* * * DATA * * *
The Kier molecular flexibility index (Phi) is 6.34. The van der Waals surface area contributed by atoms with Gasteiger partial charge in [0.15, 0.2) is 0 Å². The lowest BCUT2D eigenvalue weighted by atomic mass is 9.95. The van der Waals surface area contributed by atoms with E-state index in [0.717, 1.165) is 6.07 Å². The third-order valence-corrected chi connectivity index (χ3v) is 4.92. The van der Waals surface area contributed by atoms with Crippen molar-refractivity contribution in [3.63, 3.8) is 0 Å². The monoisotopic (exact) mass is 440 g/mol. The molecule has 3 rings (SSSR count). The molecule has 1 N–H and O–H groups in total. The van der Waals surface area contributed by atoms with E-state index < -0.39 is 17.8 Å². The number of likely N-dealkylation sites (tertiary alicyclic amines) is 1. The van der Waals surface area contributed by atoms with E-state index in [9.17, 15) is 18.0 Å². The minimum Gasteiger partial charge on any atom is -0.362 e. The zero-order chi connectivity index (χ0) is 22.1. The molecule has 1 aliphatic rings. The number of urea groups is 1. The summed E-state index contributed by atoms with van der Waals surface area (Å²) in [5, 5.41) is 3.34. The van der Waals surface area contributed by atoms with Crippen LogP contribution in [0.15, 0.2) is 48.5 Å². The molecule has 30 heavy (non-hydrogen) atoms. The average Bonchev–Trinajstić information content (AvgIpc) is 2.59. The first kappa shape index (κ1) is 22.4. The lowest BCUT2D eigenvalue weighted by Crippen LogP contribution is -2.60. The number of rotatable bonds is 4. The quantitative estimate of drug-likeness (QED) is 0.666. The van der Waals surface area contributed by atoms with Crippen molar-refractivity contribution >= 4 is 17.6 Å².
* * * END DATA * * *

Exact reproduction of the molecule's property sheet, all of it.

The Kier molecular flexibility index (Phi) is 6.34. The van der Waals surface area contributed by atoms with Gasteiger partial charge in [0.15, 0.2) is 0 Å². The lowest BCUT2D eigenvalue weighted by atomic mass is 9.95. The van der Waals surface area contributed by atoms with E-state index in [0.717, 1.165) is 6.07 Å². The third-order valence-corrected chi connectivity index (χ3v) is 4.92. The van der Waals surface area contributed by atoms with Crippen molar-refractivity contribution in [3.63, 3.8) is 0 Å². The monoisotopic (exact) mass is 440 g/mol. The molecule has 3 rings (SSSR count). The molecule has 1 N–H and O–H groups in total. The van der Waals surface area contributed by atoms with E-state index < -0.39 is 17.8 Å². The number of likely N-dealkylation sites (tertiary alicyclic amines) is 1. The van der Waals surface area contributed by atoms with E-state index in [9.17, 15) is 18.0 Å². The minimum Gasteiger partial charge on any atom is -0.362 e. The zero-order chi connectivity index (χ0) is 22.1. The molecule has 1 aliphatic rings. The number of urea groups is 1. The summed E-state index contributed by atoms with van der Waals surface area (Å²) in [5, 5.41) is 3.34. The van der Waals surface area contributed by atoms with Crippen LogP contribution in [0.15, 0.2) is 48.5 Å². The molecule has 30 heavy (non-hydrogen) atoms. The average Bonchev–Trinajstić information content (AvgIpc) is 2.59. The first kappa shape index (κ1) is 22.4. The lowest BCUT2D eigenvalue weighted by Crippen LogP contribution is -2.60. The number of rotatable bonds is 4. The quantitative estimate of drug-likeness (QED) is 0.666. The van der Waals surface area contributed by atoms with Crippen molar-refractivity contribution >= 4 is 17.6 Å².